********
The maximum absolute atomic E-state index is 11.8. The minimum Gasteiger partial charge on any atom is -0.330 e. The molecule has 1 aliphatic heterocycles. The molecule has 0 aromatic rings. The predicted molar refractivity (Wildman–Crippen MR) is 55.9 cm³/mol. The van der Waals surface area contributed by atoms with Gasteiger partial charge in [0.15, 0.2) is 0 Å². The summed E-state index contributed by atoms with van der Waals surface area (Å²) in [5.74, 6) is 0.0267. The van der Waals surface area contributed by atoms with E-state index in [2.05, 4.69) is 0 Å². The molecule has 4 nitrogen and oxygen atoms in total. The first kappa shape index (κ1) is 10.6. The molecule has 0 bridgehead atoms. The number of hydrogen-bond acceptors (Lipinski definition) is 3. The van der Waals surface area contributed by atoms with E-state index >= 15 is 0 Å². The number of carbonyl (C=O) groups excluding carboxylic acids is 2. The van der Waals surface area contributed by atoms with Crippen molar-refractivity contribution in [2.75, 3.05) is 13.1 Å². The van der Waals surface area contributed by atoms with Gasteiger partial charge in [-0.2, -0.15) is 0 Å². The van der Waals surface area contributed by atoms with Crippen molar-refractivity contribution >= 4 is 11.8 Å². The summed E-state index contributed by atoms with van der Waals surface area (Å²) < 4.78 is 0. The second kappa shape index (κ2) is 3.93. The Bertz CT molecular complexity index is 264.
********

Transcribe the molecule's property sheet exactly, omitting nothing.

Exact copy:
The maximum absolute atomic E-state index is 11.8. The minimum Gasteiger partial charge on any atom is -0.330 e. The molecule has 1 aliphatic heterocycles. The molecule has 0 aromatic rings. The predicted molar refractivity (Wildman–Crippen MR) is 55.9 cm³/mol. The van der Waals surface area contributed by atoms with Gasteiger partial charge in [0.15, 0.2) is 0 Å². The summed E-state index contributed by atoms with van der Waals surface area (Å²) in [5.74, 6) is 0.0267. The van der Waals surface area contributed by atoms with E-state index in [2.05, 4.69) is 0 Å². The molecule has 4 nitrogen and oxygen atoms in total. The first kappa shape index (κ1) is 10.6. The molecule has 0 bridgehead atoms. The number of hydrogen-bond acceptors (Lipinski definition) is 3. The van der Waals surface area contributed by atoms with E-state index >= 15 is 0 Å². The number of carbonyl (C=O) groups excluding carboxylic acids is 2. The van der Waals surface area contributed by atoms with Crippen molar-refractivity contribution in [2.75, 3.05) is 13.1 Å². The van der Waals surface area contributed by atoms with Gasteiger partial charge in [-0.2, -0.15) is 0 Å². The van der Waals surface area contributed by atoms with Crippen molar-refractivity contribution >= 4 is 11.8 Å². The summed E-state index contributed by atoms with van der Waals surface area (Å²) < 4.78 is 0. The second kappa shape index (κ2) is 3.93. The Bertz CT molecular complexity index is 264.